I'm always late to the party, but here's my review of Michael Lopp's 2010 book Being Geek.
A supposed career handbook, with little relevance to my career. The author has worked at large corporations (including Netscape) and small startups, but his idea of a small startup is 80 employees. In recent years, that's my idea of a large company. He also assumes a kind of corporate culture that I hope is obsolete: The kind where you have a week to prepare for the Big Meeting, the kind where you live and die by PowerPoint. In my career, I never see slides.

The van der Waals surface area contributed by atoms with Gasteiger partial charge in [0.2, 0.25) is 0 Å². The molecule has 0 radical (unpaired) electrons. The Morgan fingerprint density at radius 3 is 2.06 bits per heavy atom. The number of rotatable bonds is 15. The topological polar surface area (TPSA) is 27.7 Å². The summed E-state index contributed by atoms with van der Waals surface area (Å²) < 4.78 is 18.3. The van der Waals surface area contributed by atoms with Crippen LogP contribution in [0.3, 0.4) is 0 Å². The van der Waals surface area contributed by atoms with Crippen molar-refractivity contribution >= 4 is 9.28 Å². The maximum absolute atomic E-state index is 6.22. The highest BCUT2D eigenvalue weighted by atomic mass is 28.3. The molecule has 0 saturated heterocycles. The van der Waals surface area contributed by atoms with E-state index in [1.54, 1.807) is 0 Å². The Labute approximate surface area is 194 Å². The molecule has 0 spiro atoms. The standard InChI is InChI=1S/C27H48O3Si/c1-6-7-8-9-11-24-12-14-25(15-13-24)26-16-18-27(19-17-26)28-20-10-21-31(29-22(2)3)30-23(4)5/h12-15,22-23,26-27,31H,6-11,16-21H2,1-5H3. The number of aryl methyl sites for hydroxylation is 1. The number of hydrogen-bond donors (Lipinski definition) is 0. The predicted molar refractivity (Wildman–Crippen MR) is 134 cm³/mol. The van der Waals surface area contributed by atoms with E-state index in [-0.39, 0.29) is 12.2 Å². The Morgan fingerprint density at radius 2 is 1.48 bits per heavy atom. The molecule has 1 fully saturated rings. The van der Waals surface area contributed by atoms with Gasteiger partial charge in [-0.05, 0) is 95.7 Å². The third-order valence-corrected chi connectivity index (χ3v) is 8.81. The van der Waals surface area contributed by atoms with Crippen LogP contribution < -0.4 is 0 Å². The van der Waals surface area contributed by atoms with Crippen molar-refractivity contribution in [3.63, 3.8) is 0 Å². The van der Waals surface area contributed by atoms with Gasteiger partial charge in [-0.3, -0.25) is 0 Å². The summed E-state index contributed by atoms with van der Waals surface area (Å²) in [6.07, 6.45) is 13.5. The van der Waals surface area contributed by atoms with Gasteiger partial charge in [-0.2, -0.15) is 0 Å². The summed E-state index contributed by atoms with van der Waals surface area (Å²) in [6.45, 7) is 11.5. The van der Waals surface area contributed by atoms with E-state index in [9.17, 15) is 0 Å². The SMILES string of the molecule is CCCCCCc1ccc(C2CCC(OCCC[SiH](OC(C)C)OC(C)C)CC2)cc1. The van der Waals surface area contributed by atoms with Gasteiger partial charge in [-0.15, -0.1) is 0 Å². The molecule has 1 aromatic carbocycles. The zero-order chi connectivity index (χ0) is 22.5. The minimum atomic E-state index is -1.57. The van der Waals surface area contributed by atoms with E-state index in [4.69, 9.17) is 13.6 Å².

Lopp advises the reader on job-searching, but it's a style of search which I consider an illusion: You respond to a job listing with a resume carefully tweaked for the position, pass a phone screen, and interview on site for half a day. When I left college I, too, thought this was how people applied for jobs, but in my experience it's a sign of desperation if you resort to such measures. If you want to apply to a dozen companies and get nowhere, submit your resume. If you want to work, email your friends. Lopp's advice might apply to those fresh out of college, with no contacts, looking for long-term employment in giant corporations. I've never been such a person, and I never meet them either. If you're freelancing, or working for a startup, then reading this book is useful not for its specific advice, but simply as an opportunity to spend a few hours considering your own situation. It's nothing like his, but in considering the distinction you may clarify your status and your goals.